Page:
Each of the women who were initially accused were considered outcasts of society. They were targetted for their differences, their rejection of the Puritan ways and their independent nature.

Salem Village, Massachusetts, United States. March, 1692.

On March 1, Tituba, Sarah Good and Sarah Osborne appear in the local tavern where they are charged with performing witchcraft on the four afflicted girls.On March 2, the first trials begin. March 7 saw the three women found guilty and sentenced to prison.

Shockingly, Tituba confessed to taking part in witchcraft. She confesses to taking part in the Occult ritual in which the witch cake was made, telling the court that she was taught the method from an old master who showed Tituba how to ward off evil. She spoke of black dogs, hogs, a yellow bird, red and black rats, cats, a fox and a wolf and claimed that she and the other accused flew around the town on sticks. In her confession she mixed many different notions of witchcraft from different cultures, this led the town to believe that Satan himself was among them.

In the absence of a confession, there are many methods to discover a witch amongst the town. The people of Salem used few of these methods. The most common was to ask an accused witch to recite the Lords Prayer. If they were unable to do so correctly or in full, they were a witch. Another method was to dunk the accused witch in a river. If they drowned they were innocent, if they lived they were a witch and sentenced to die anyway. Flawless logic, clearly. It was also believed that when witches made their pacts with the devil, they engaged in a sexual encounter in which Satan himself would leave a mark on the witch, called witch’s teats. Throughout witch hunts worldwide, accused witches were forcibly stripped naked and their bodies searched for the mark. Which could be anything from a mole to an unfortunate birthmark.

As hysteria builds in Salem Village, more women are accused of witchcraft.

On March 11Martha Corey (Born 1619 or 1620) was accused. She was sceptical about the legitimacy of the young girl’s claims, which drew attention to her. She is put to trial on March 21, 1692, she was found guilty of witchcraft and thrown in prison. Her Husband Giles, would later be accused of being a witch. 1692 Salem believed in Witchcraft Equality.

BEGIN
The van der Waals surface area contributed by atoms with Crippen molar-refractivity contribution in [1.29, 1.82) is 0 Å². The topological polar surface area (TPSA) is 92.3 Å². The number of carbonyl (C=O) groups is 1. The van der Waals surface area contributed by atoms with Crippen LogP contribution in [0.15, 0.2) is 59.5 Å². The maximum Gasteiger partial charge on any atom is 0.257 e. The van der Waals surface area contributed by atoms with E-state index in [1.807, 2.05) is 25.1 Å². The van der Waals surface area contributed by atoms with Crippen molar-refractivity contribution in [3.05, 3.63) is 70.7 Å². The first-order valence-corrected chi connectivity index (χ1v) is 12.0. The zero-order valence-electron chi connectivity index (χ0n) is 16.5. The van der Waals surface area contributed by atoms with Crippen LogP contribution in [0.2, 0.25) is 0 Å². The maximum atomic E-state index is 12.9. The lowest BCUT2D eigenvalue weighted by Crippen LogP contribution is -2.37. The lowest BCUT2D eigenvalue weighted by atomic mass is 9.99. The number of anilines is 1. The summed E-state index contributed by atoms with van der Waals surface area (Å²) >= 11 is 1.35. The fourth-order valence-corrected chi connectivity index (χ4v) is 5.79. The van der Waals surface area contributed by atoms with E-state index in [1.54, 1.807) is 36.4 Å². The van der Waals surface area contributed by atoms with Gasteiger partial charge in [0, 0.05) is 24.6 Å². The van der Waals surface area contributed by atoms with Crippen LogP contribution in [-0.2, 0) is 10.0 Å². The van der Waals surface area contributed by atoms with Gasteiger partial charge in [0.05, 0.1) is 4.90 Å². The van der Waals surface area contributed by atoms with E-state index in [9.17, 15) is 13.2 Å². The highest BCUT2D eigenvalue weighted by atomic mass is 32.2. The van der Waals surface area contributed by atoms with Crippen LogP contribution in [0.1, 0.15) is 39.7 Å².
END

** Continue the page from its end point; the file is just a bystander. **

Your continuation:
A drawing of Martha Corey. Image: Wikipedia

On March 24, Rebecca Towne Nurse (Born February 21, 1621) was accused. She was a well respected 71-year-old woman. She was accused by Edward and John Putnam. The most likely cause for the finger being pointed to her was that she had a benevolent nature. Rebecca Nurse was an extremely religious woman, upon her arrest she exclaimed:

“I am innocent as the child unborn, but surely, what sin hath God found out in me unrepented of, that He should lay such an affliction on me in my old age.”

On the same day, Dorothy Good (Born 1687 or 1688) was accused. She was the daughter of convicted witch Sarah Good. Dorothy was four-years-old at the time she was accused of also being a witch. Ann Putnam and Mary Wolcott claimed the girl was deranged and bit them like an animal. Mind you, she was four. Dorothy herself would state to Salem officials whilst she was in prison that she owned a snake her mother had given her and that the snake spoke to her and sucked blood from her fingers. At this time she was five, hardly a star witness.

Salem Village, Massachusetts, United States. April-June, 1692.

April saw 23 more people accused of witchcraft and thrown in prison. May saw 39 others join them. Increasing panic and fear had neighbour turn against neighbour, mother against daughter, father against son.

On May 10, Sarah Osborne dies in prison, aged 49.

May 14 saw William Phipps and Increase Mather arrive in Salem Village. The new governor and minister respectively, formed the Court of Oyer and Terminer (“to hear and to determine”), and on June 2, the first death sentence for a witch was passed.